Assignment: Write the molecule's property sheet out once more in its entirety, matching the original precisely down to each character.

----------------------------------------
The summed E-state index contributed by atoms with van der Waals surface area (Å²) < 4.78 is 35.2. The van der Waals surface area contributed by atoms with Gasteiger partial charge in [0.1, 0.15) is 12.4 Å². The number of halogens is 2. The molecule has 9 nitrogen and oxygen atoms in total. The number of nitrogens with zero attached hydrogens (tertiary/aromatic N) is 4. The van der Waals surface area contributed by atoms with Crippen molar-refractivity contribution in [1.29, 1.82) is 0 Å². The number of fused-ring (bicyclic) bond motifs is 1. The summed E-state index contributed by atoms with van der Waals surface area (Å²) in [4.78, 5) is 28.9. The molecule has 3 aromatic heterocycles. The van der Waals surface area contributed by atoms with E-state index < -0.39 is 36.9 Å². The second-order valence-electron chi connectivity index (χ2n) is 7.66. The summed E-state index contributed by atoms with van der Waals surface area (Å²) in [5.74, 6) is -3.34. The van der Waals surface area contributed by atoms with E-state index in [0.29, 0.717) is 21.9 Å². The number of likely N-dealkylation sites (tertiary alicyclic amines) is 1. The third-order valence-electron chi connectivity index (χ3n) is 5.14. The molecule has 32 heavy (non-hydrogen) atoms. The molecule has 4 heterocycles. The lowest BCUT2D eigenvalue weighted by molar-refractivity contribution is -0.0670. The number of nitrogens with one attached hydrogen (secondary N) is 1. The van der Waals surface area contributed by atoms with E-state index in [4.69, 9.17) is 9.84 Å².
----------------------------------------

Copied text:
The summed E-state index contributed by atoms with van der Waals surface area (Å²) < 4.78 is 35.2. The van der Waals surface area contributed by atoms with Gasteiger partial charge in [0.1, 0.15) is 12.4 Å². The number of halogens is 2. The molecule has 9 nitrogen and oxygen atoms in total. The number of nitrogens with zero attached hydrogens (tertiary/aromatic N) is 4. The van der Waals surface area contributed by atoms with Crippen molar-refractivity contribution in [1.29, 1.82) is 0 Å². The number of fused-ring (bicyclic) bond motifs is 1. The summed E-state index contributed by atoms with van der Waals surface area (Å²) in [4.78, 5) is 28.9. The molecule has 3 aromatic heterocycles. The van der Waals surface area contributed by atoms with E-state index < -0.39 is 36.9 Å². The second-order valence-electron chi connectivity index (χ2n) is 7.66. The summed E-state index contributed by atoms with van der Waals surface area (Å²) in [5.74, 6) is -3.34. The van der Waals surface area contributed by atoms with E-state index in [0.29, 0.717) is 21.9 Å². The number of likely N-dealkylation sites (tertiary alicyclic amines) is 1. The third-order valence-electron chi connectivity index (χ3n) is 5.14. The molecule has 32 heavy (non-hydrogen) atoms. The molecule has 4 heterocycles. The lowest BCUT2D eigenvalue weighted by molar-refractivity contribution is -0.0670. The number of nitrogens with one attached hydrogen (secondary N) is 1. The van der Waals surface area contributed by atoms with E-state index in [4.69, 9.17) is 9.84 Å².